The first is yet another essay about the affordances of computers and yet more predictions for a utopian age of computers and then we finally get into more obvious literary concerns with two essays from 1961 that begin to show how computer theory and avant-garde literary theory merge.
In the introduction to “Man-Computer Symbiosis” by J. C. R. Licklider (1960) Norbert Wiener (I love the name Norbert) and Katharine Hayles raise issues for humanists around ideas about true subjectivity, paying most attention to the fuzzy border where humans end and machines begin (never more relevant than today with our smartphone addictions). Wiener also shows where New Media projects began, right around World War II with the development of anti-aircraft guns. Computer science then began to study how did humans and machines fit together in cutting-edge weaponry systems and war games.
These technological advances, Wiener says, also intersected with new thinking about the self as an illusion which dovetailed nicely with increasingly-popular Zen Buddhist ideas of the self.
And here is the pivot where the humanist and the engineer come into conflict.
The engineer, not typically steeped in history or liberal arts, rarely pauses to consider the human consequences beyond the building of a new gadget or tool. Humans do respond as if they in fact have a real self. And this always guarantees my favorite scary boogeyman: unintended consequences.
The article alludes to this itself with a reference to “The Monkey Paw" story about magic wishes and unforeseen consequences. Wiener sees a parallel with computer engineering: handy solutions may bring bigger problems.
This article predates the beginnings of the Internet (APRANET) in October of 1969, but Linklider predicted “men will communicate more effectively through a machine than face to face.” He even predicted cyber-romance. But like other predictors of this era, he completely failed to predict the downsides: cyberstalking, cyber-bullies, conspiracy theory proliferation.
He talks about the “inflexible dependence on predetermined programs” and who in a modern office environment doesn’t twitch at that little string of words?
In the article Licklider dreams of a computer/man symbiosis similar to the insect/tree symbiosis. He sees computers performing both the most repetitive, clerical operations of the human mind and solving more difficult problems with more efficiency and speed than a human brain can manage.
He says the question is not what is the answer. The question is what is the question. I don't know for sure, but I think I've heard my father say that a few times. We’re still struggling with this little bit of wisdom anyway. We spend too much time asking the wrong things and studying the wrong data.
Most interestingly, Licklider does a survey of his own thought process and maintains that 85% of his thinking time is spent “getting into a position to think or decide,” the bulk of his time learning, gathering and researching versus a small amount of time spent actually digesting information and calculating. He says it takes him “seconds to determine.”
He admits, “books are among the most beautifully engineered, and human-engineered, components in existence, and they will continue to be functionally important within the context of man-computer symbiosis.”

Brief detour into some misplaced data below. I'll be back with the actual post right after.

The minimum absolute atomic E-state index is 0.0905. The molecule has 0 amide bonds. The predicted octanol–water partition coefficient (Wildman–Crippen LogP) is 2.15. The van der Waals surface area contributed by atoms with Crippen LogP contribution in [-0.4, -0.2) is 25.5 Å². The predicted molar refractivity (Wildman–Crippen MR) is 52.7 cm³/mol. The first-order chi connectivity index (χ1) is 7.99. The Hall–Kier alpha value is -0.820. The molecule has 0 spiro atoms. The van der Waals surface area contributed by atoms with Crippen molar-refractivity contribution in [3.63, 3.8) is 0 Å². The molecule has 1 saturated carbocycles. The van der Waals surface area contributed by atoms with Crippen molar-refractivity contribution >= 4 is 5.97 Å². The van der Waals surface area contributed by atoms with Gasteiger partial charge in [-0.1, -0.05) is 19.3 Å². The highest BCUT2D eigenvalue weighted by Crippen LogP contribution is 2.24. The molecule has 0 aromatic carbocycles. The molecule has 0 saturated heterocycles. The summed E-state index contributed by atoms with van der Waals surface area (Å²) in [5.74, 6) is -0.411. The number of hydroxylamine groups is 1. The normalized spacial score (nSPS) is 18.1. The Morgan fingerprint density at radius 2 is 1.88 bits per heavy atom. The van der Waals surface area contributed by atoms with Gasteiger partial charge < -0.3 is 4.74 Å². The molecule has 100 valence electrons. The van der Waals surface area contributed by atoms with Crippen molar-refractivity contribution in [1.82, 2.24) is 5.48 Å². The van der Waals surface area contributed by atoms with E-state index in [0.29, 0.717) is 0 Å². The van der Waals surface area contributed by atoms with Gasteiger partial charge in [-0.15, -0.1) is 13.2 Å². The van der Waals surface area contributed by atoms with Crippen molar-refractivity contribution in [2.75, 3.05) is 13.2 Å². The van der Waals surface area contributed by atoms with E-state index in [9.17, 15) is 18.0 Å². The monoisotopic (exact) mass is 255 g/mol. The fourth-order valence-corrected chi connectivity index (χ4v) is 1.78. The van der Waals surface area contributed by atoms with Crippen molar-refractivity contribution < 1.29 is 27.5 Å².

The next essay is “’Happenings’ in the New York Scene” by Allan Kaprow (1961). The introduction addresses how audience participation and interactivity attempted to break down the barriers between creators and their audiences and how this influenced media artworks and menu-driven media seeking non-hierarchical relationships. The introduction also notes an article by Söke Dinkla, “From participation to Interaction,” where she notes that these kinds of participation happenings often occur along a fragile border and that their efforts were never entirely free of authorial manipulation. I think this is relevant to current, similar multi-media experiments.
Kaprow defines for us what happenings were in the realms of theater, writing, music and painting and he traces the history from of interactive performance from circuses, carnivals, traveling saltimbanques and medieval plays.
Drawing connections to modern media pieces, Kaprow notes that happenings often had no literary point; they might not “go anywhere” or have any beginning, middle or end. Audiences co-mingled with creators who aimed for un-artiness, a more natural habitat and results had a rough, studio-like feel. Pieces were not written but generated in action. Words were materials, structures based on chance techniques.
Kaprow admits that most of the attempts at un-self-consciousness failed and these events felt ironically planned and academic. And all too often, the results were boring.
But admittedly happenings have had a profound influence on new media pieces, like all kinds of chance artworks and writings. But there’s no reason that chance characteristics and interactivity must necessarily define media pieces.
The last essay is “The Cut-Up Method” by William Burroughs (1961) introduced by Brion Gysin. Like happenings, surreal and beat experiments also influenced not only new media projects but computer game theory. Gysin reminds us that initial poetry generators were meant to be an intermediate step for generating a rough draft of content, and that even Burroughs admitted to performing a human edit as he worked toward a final draft. (My boss at ICANN just reminded me this week what an oxymoron the term 'final draft' is and it reminds us how truly final anything really is).
The benefit of such a method for Burroughs was the happy accidents that resulted and Burroughs insisted, “all writing is, in fact, cut ups.” Mentally speaking, this is very true.
Read more about this kind of creative assemblage: "Cut Up: The Creative Technique Used by Burroughs, Dylan, Bowie and Cobain"